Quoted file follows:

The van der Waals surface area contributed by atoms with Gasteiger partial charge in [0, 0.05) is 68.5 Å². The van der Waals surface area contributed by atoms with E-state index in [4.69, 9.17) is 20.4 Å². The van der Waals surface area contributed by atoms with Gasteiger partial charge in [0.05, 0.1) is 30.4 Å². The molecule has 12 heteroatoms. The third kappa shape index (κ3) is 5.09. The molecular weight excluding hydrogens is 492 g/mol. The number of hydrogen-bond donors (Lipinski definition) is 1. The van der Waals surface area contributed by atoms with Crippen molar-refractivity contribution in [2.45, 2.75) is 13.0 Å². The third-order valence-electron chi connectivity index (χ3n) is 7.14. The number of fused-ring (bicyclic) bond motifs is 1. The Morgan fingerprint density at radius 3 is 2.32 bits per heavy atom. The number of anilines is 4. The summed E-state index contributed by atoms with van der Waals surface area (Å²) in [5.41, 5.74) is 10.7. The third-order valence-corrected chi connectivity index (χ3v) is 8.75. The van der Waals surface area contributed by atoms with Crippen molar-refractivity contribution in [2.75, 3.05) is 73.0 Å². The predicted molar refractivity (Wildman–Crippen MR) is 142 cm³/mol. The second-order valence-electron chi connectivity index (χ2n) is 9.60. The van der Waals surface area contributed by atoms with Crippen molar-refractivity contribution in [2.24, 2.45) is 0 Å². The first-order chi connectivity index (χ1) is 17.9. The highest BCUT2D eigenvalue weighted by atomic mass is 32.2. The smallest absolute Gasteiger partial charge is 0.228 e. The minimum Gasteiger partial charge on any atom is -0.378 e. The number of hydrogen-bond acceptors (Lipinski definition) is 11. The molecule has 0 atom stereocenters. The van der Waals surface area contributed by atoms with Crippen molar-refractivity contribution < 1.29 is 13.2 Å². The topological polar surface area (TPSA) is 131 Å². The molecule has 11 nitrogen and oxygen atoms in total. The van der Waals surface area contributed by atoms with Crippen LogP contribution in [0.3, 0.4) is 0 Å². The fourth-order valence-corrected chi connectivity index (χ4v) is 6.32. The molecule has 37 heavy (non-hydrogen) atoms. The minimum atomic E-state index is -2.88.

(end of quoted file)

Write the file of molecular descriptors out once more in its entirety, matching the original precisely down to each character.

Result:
The van der Waals surface area contributed by atoms with Gasteiger partial charge in [0, 0.05) is 68.5 Å². The van der Waals surface area contributed by atoms with E-state index in [4.69, 9.17) is 20.4 Å². The van der Waals surface area contributed by atoms with Gasteiger partial charge in [0.05, 0.1) is 30.4 Å². The molecule has 12 heteroatoms. The third kappa shape index (κ3) is 5.09. The molecular weight excluding hydrogens is 492 g/mol. The number of hydrogen-bond donors (Lipinski definition) is 1. The van der Waals surface area contributed by atoms with Crippen molar-refractivity contribution in [2.45, 2.75) is 13.0 Å². The third-order valence-electron chi connectivity index (χ3n) is 7.14. The number of fused-ring (bicyclic) bond motifs is 1. The Morgan fingerprint density at radius 3 is 2.32 bits per heavy atom. The number of anilines is 4. The summed E-state index contributed by atoms with van der Waals surface area (Å²) in [5.41, 5.74) is 10.7. The third-order valence-corrected chi connectivity index (χ3v) is 8.75. The van der Waals surface area contributed by atoms with Crippen molar-refractivity contribution in [2.75, 3.05) is 73.0 Å². The predicted molar refractivity (Wildman–Crippen MR) is 142 cm³/mol. The second-order valence-electron chi connectivity index (χ2n) is 9.60. The van der Waals surface area contributed by atoms with Crippen molar-refractivity contribution in [2.24, 2.45) is 0 Å². The first-order chi connectivity index (χ1) is 17.9. The highest BCUT2D eigenvalue weighted by atomic mass is 32.2. The smallest absolute Gasteiger partial charge is 0.228 e. The minimum Gasteiger partial charge on any atom is -0.378 e. The number of hydrogen-bond acceptors (Lipinski definition) is 11. The molecule has 0 atom stereocenters. The van der Waals surface area contributed by atoms with Crippen molar-refractivity contribution < 1.29 is 13.2 Å². The topological polar surface area (TPSA) is 131 Å². The molecule has 11 nitrogen and oxygen atoms in total. The van der Waals surface area contributed by atoms with Crippen LogP contribution in [0.3, 0.4) is 0 Å². The fourth-order valence-corrected chi connectivity index (χ4v) is 6.32. The molecule has 37 heavy (non-hydrogen) atoms. The minimum atomic E-state index is -2.88.